Written by Joanna Hughes

'Lifelong learning' is one of the biggest buzzwords in education right now. Recent news from both Canada and the US indicates that people of all ages are eager to get in on the educational action, including more older students in pursuit of PhDs -- many of them without plans to work in their fields. Here’s a closer look at the trend, according to reports from CBC and The New York Times.

From Detour to Doctorate

From time off for family responsibilities to unfulfilling first careers, there are many reasons older adults find themselves returning to the classroom. Many of these people, however, are looking beyond bachelor’s and master’s degrees to PhDs.

According to National Science Foundation data, while the overall age of doctoral candidates in the US dropped over the past decade, approximately 14 percent of PhD students are older than 40. Meanwhile, data from Statistics Canada reveals that the number of full-time PhD students rose from 471 in 1992 to 2,430 in 2015.

The Job Market and Beyond

Many later-in-life students view PhD studies as a way to advance their career prospects or in the hopes of getting into academic research or teaching.

One university senior vice president and graduate school dean said, "One of the shifts nationally is more emphasis on career paths that call for a PhD. Part of it is that we have much more fluidity in career paths. It’s unusual for people to hold the same job for many years."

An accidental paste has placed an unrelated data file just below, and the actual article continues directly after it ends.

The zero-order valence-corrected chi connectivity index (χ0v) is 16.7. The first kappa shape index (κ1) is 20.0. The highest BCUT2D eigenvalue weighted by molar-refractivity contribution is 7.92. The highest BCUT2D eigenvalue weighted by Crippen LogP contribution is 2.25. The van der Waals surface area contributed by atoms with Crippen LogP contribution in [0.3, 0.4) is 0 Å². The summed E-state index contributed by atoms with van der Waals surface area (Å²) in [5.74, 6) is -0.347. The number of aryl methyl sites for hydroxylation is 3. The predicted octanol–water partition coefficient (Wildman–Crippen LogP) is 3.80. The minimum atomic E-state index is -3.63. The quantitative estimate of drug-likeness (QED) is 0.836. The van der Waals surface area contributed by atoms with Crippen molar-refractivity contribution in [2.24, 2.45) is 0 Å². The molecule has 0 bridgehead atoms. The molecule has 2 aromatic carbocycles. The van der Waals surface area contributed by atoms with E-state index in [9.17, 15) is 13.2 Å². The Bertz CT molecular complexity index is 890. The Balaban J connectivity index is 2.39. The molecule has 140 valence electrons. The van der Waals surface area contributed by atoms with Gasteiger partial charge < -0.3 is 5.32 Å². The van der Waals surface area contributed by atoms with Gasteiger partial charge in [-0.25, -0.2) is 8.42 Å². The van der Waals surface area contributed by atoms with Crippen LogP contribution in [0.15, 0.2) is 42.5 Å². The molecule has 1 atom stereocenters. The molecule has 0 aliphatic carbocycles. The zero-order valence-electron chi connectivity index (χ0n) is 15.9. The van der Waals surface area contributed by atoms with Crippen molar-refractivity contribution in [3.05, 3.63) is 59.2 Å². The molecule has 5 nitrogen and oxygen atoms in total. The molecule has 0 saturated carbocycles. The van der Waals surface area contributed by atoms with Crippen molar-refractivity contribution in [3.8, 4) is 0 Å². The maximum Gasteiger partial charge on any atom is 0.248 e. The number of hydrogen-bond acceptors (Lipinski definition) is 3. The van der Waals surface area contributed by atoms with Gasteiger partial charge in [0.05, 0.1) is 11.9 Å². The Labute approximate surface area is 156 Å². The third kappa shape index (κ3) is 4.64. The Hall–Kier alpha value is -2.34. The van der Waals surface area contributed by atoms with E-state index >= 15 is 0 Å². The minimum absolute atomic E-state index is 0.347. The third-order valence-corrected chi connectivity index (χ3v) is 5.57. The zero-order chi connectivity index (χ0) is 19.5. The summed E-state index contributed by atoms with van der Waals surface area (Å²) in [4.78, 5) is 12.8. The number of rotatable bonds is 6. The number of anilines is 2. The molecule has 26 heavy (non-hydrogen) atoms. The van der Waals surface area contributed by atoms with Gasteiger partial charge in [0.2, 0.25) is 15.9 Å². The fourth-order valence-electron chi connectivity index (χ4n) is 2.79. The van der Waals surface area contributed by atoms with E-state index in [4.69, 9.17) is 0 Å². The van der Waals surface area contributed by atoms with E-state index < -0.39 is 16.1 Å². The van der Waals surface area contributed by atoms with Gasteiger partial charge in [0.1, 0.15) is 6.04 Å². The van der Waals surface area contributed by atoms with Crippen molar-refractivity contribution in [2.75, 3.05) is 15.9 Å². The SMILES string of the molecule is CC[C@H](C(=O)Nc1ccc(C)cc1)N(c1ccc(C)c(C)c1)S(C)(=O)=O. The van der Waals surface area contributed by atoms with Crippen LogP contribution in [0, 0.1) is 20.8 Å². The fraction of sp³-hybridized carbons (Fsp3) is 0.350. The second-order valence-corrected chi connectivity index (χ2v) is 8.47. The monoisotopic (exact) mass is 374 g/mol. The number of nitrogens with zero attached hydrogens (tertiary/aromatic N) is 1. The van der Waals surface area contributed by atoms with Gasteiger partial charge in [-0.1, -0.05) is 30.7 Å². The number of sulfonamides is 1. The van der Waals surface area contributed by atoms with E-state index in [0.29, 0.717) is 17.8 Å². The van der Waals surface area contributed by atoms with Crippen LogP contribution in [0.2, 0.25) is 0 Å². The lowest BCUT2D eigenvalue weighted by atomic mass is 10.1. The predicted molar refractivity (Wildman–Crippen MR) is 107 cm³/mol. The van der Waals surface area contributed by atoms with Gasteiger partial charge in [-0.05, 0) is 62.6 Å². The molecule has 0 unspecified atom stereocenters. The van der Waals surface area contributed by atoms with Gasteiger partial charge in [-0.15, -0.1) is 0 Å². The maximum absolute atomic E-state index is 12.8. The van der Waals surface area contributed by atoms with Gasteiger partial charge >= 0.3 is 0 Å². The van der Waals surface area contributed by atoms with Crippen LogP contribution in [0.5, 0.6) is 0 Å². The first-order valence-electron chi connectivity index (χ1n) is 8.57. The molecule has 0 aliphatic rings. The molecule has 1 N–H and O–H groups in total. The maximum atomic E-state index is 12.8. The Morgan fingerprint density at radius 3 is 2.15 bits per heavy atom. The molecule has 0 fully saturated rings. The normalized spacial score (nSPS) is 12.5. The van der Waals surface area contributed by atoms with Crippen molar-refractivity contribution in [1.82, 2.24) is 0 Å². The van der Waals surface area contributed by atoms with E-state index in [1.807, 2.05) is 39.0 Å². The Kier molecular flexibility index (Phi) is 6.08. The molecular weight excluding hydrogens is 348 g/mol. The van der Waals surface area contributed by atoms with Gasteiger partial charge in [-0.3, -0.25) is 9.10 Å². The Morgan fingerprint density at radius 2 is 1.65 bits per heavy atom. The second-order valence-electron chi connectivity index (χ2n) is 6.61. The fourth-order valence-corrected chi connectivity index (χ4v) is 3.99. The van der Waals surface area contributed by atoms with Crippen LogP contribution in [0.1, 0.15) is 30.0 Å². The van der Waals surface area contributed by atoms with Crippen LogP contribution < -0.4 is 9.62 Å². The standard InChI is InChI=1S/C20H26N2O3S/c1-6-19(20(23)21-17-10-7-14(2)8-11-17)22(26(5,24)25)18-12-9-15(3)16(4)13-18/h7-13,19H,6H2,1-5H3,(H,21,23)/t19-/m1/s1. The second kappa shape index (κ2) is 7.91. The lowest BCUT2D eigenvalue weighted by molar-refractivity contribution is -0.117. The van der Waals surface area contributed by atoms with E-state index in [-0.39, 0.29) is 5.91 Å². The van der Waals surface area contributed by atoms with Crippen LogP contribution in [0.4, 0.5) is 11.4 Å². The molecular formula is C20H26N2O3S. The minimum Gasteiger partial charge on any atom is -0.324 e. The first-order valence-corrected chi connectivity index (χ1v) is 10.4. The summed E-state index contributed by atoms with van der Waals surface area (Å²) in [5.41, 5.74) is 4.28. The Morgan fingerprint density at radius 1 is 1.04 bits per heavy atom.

However, not all older PhD students are driven by career goals. Many, in fact, are there for personal reasons, including 72-year-old Brian Pollick, who is working on his PhD in 14th century Italian art history after retiring from a job in law.

"[People my age] are doing it out of love of learning. [...] There was never any question for me that I was somehow embarking on a new career," Pollock told CBC.

Pollick also pointed to the benefits of approaching PhD studies from a more mature perspective. He added, "What's not there [for me] is the sense that I've got to do this because the rest of my life depends on it. And that's a huge difference, in that it takes away so much of the pressure."

Joanna worked in higher education administration for many years at a leading research institution before becoming a full-time freelance writer. She lives in the beautiful White Mountains region of New Hampshire with her family.
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